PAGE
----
IN RE: Zahir W. (Anonymous). Administration for Children's Services, petitioner-respondent; Ebony W. (Anonymous), respondent-appellant. (Proceeding No. 1) In the Matter of Julius C. (Anonymous). Administration for Children's Services, petitioner-respondent; Ebony W. (Anonymous), respondent-appellant. (Proceeding No. 2)
Submitted—January 22, 2019
DECISION & ORDER
In two related proceedings pursuant to Family Court Act article 10, the mother appeals from an order of fact-finding of the Family Court, Queens County (Joan L. Piccirillo, J.), dated February 20, 2018. The order, after a hearing, found that the mother neglected the subject children.
ORDERED that the order is reversed, on the facts, without costs or disbursements, the petitions are denied, and the proceedings are dismissed.
Ebony W. is the mother of Zahir W. and Julius C. (hereinafter together the children). In June 2016, the mother and her aunt agreed that the children would stay with the aunt until the end of the summer. Before school started, the aunt agreed to keep the children for another month subject to certain conditions. The mother did not pick up the children at the beginning of October as agreed. On October 18, 2016, the Administration for Children's Services (hereinafter ACS) commenced these proceedings against the mother, alleging that she neglected the children by failing to provide them with proper supervision and guardianship. Following a fact-finding hearing, the Family Court issued an order of fact-finding dated February 20, 2018, finding that the mother neglected the children. The mother appeals from the order of fact-finding, and we reverse.
A parent neglects a child where he or she fails to “exercise a minimum degree of care ․ in providing the child with proper supervision or guardianship” that results in impairment or “imminent danger” of impairment to the child's “physical, mental or emotional condition” (Family Ct Act § 1012[f][i][B]; see Nicholson v. Scoppetta, 3 NY3d 357, 369; Matter of Milagros A.W. [John R.], 128 AD3d 1079, 1080). Actual or imminent danger of impairment is a “prerequisite to a finding of neglect [which] ensures that the Family Court, in deciding whether to authorize state intervention, will focus on serious harm or potential harm to the child, not just on what might be deemed undesirable parental behavior” (Nicholson v. Scoppetta, 3 NY3d at 369; see Matter of Milagros A.W. [John R.], 128 AD3d at 1080; Matter of Javan W. [Aba W.], 124 AD3d 1091, 1091). In order for danger to be “imminent,” it must be “near or impending, not merely possible” (Nicholson v. Scoppetta, 3 NY3d at 369).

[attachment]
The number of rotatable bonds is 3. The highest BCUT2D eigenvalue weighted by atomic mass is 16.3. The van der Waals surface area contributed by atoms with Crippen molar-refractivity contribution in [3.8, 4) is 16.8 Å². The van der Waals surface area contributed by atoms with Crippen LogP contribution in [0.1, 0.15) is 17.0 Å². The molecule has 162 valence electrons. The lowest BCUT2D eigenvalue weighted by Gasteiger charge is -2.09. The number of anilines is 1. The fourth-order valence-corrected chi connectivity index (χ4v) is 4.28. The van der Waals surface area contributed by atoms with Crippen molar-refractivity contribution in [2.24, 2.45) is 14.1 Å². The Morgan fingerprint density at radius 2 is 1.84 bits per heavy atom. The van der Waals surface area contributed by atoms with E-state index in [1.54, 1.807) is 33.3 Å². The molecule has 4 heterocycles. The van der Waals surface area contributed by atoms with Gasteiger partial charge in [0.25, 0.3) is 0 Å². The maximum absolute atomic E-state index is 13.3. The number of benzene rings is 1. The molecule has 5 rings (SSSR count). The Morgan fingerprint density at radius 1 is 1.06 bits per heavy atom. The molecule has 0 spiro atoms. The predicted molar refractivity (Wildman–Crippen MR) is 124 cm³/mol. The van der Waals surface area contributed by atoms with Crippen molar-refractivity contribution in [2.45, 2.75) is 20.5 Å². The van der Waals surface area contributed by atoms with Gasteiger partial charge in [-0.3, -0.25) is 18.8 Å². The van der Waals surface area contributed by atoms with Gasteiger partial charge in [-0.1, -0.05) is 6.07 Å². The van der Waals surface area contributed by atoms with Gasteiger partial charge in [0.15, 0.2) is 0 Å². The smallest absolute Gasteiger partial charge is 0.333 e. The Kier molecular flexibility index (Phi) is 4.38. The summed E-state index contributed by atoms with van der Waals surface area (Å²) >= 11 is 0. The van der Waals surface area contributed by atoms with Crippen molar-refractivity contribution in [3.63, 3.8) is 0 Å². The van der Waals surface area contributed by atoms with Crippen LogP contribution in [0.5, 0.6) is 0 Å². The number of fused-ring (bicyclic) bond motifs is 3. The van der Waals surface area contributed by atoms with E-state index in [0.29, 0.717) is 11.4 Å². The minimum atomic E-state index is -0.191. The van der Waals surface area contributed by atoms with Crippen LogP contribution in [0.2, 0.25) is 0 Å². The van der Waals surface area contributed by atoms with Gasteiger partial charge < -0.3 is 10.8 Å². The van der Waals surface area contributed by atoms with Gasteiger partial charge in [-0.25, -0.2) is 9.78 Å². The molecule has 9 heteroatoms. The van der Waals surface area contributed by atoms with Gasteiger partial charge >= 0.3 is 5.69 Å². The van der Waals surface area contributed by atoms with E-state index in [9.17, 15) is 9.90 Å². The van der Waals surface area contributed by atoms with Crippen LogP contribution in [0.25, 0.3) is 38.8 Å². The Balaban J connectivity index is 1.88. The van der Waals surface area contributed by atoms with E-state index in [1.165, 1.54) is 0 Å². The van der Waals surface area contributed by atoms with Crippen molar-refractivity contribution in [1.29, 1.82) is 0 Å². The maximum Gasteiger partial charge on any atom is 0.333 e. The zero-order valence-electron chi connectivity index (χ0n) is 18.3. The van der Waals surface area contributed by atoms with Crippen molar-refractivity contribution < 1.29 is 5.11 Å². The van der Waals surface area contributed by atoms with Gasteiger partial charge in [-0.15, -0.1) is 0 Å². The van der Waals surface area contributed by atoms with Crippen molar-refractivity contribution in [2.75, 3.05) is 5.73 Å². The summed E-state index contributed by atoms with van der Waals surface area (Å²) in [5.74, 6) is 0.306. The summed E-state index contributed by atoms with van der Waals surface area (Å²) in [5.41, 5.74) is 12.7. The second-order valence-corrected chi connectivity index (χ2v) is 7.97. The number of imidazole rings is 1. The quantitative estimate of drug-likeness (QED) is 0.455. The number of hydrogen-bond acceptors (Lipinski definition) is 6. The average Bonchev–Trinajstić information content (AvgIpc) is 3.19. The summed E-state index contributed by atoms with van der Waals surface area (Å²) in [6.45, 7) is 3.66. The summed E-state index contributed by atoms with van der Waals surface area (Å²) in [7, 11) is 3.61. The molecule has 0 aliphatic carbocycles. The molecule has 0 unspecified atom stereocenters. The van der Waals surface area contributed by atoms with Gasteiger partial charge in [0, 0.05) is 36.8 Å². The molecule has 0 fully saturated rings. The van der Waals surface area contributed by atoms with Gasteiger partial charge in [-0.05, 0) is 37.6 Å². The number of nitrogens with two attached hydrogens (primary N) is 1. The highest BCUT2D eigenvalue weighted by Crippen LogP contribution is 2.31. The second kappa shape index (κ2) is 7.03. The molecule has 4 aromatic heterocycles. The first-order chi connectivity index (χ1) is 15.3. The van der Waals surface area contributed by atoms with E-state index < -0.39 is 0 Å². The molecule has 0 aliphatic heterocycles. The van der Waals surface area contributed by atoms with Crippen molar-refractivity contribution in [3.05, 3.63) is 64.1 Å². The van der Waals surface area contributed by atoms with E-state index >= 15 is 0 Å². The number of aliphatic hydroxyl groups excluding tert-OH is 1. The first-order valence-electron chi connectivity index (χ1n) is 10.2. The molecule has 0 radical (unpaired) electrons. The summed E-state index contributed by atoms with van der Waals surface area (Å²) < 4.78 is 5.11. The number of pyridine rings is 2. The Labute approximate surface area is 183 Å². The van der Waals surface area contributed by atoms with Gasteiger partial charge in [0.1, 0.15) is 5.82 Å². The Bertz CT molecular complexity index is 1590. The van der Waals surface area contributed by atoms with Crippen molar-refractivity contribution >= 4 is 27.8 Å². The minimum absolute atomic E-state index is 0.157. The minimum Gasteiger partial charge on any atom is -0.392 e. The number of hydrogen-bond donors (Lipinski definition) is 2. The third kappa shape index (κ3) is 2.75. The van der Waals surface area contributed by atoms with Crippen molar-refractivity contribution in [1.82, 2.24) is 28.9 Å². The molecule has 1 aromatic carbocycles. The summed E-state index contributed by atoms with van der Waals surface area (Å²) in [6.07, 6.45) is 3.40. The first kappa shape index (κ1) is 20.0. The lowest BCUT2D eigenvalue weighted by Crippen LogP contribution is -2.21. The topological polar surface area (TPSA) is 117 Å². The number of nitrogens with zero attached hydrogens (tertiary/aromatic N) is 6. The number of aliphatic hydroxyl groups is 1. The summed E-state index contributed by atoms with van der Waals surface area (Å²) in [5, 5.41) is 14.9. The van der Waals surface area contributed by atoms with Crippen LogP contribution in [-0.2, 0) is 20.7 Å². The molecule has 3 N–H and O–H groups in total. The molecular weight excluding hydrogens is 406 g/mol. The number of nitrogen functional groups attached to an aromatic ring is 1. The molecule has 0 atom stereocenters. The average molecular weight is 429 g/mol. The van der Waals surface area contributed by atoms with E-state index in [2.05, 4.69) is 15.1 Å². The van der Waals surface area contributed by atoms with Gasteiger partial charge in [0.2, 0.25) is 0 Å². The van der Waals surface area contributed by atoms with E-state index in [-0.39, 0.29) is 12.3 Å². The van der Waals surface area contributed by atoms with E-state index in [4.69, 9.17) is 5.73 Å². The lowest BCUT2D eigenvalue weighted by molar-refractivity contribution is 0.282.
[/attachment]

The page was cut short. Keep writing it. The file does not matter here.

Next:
Here, the Family Court's finding of neglect is not supported by a preponderance of the evidence (see Family Ct Act § 1046[b][I]; see Matter of I.A. [Devona H.], 132 AD3d 757, 758; Matter of Javan W. [Aba W.], 124 AD3d at 1091; Matter of Joseph A. [Fausat O.], 91 AD3d 638, 640–641). Although the mother failed to pick up the children from the aunt in the beginning of October 2016, as agreed, there was no evidence that the children were not being well-cared for by the aunt (see Matter of Joseph A. [Fausat O.], 91 AD3d at 640–641). Since ACS failed to establish that the children's physical, mental, or emotional condition was impaired or was in imminent danger of becoming impaired as a result of the mother's actions, it failed to establish that the mother neglected the children (see Matter of I.A. [Devona H.], 132 AD3d at 758; Matter of Joseph A. [Fausat O.], 91 AD3d at 640–641; Matter of Justelle R. [Justino R.], 60 Misc.3d 1211[A], 2018 N.Y. Slip Op 51074[U] [Fam Ct, Kings County] ).
In light of our determination, we need not address the mother's remaining contention.
LEVENTHAL, J.P., BARROS, CONNOLLY and IANNACCI, JJ., concur.
Clerk of the Court